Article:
> Practices Related to Student Language/Literacy Achievement? Review of
> Educational Research, 003465432211306.
> https://doi.org/10.3102/00346543221130687
> Page 10: “We acknowledge the superiority of robust variance estimation
> (RVE) for handling dependent effect sizes. However, it has a few important
> limitations. First, it neither
> models heterogeneity at multiple levels nor provides corresponding
> hypothesis tests.

When the authors refer to "RVE" here, I think they are referencing the
models implemented in the robumeta package. These models (the CE and HE
working models) are indeed limited in terms of modeling heterogeneity at
multiple levels and limited in that they do not provide means of conducting
hypothesis tests about variance components. As Sebastian noted, the first
limitation can be resolved by using the CHE or related working models. The
second limitation can be resolved in some sense by using ML or REML
estimation of variance components. One can then use likelihood ratio tests
for the variance components, although such tests are not "robust" in the
sense of RVE. Rather, they are predicated (at least to some extent?) on
having correctly specified the working model.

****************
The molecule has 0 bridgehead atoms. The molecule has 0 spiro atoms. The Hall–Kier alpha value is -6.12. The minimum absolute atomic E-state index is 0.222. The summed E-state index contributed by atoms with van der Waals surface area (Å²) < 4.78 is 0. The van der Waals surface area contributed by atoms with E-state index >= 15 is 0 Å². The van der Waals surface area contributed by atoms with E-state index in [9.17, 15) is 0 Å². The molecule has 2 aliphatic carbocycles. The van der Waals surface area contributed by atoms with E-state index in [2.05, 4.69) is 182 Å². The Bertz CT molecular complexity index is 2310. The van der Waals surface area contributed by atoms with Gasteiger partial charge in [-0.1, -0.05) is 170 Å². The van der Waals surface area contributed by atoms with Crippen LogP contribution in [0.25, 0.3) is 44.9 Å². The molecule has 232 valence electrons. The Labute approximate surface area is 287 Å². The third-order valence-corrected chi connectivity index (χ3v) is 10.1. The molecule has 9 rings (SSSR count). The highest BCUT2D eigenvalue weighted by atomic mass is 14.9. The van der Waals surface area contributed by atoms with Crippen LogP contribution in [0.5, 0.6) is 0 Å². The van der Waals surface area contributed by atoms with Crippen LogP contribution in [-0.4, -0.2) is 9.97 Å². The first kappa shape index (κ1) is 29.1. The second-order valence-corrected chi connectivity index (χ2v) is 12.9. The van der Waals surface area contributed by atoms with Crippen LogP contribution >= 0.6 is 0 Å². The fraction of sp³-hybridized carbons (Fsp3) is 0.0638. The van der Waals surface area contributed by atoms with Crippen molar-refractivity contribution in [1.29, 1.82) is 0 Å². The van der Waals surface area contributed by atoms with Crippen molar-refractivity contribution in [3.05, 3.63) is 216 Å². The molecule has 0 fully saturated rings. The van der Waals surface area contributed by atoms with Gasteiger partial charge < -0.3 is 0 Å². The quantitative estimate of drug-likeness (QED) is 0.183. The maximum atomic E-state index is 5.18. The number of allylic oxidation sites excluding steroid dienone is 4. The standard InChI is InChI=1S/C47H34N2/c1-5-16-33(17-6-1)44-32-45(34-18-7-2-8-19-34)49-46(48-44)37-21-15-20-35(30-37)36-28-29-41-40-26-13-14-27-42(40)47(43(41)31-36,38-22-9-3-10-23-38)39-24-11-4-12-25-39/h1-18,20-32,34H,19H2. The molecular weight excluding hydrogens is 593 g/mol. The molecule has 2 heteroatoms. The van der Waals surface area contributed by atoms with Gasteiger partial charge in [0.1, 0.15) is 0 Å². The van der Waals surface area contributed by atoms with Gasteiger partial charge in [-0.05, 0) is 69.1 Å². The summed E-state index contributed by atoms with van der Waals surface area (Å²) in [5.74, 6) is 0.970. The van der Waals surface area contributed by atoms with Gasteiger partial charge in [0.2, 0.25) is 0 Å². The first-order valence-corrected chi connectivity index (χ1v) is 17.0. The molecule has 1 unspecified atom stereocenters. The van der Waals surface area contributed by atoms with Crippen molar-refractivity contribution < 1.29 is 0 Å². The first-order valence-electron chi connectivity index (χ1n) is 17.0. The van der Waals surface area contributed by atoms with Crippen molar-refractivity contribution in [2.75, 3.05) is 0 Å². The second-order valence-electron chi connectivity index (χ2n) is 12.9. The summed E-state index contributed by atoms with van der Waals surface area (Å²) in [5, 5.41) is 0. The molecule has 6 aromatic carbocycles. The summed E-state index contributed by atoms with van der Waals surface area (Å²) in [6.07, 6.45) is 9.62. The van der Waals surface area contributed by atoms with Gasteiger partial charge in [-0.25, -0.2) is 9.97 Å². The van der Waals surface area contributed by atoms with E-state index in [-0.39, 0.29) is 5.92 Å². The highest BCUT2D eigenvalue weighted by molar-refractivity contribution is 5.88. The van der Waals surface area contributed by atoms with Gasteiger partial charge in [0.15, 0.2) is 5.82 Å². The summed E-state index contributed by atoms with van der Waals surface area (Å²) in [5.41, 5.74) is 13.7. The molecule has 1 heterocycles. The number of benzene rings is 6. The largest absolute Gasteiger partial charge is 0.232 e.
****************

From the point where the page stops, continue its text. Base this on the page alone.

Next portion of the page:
> Second, the power of the categorical moderator highly depends on the
> number of studies and features of the covariate (Tanner-Smith, Tipton, &
> Polanin, 2016). When the number of studies is small, the test statistics
> and confidence intervals based on RVE can have inflated Type I error
> (Hedges et al., 2010; Tipton & Pustejovsky, 2015).

Inflated Type I error is true for RVE not involving small-sample
corrections (i.e., the approaches called CR0 or CR1 in clubSandwich, or the
approach implemented in metafor::robust() with clubSandwich = FALSE).
Inflated Type I error is much less of an issue with the CR2 adjustment and
Satterthwaite degrees of freedom.

> Relating to our cases, many of our moderators had imbalanced distributions
> […]. Consequently, tests of particular moderators may be severely
> underpowered.”
> Of course, the first argument can be invalidated by the use of correlated
> hierarchical effects models with RVE. However, I find the second argument
> very relevant from my experience.

As Wolfgang noted, the question here is: "severely underpowered" relative
to what alternative?

In the social sciences, after all, we more often conduct meta-analyses with
> relatively small study corpus (n<100 or n<50). In high-ranked journals in
> this research field (e.g., Psychological Bulletin, Review of Educational
> Research, Educational Research Review…) I very rarely find the use of RVE /
> I think this is changing (finally). Recent submissions to Psych Bulletin
regularly use RVE/CRVE, but RER and ERR have been slower to shift practice.

> In mentioned types of moderator analyses with small number of studies in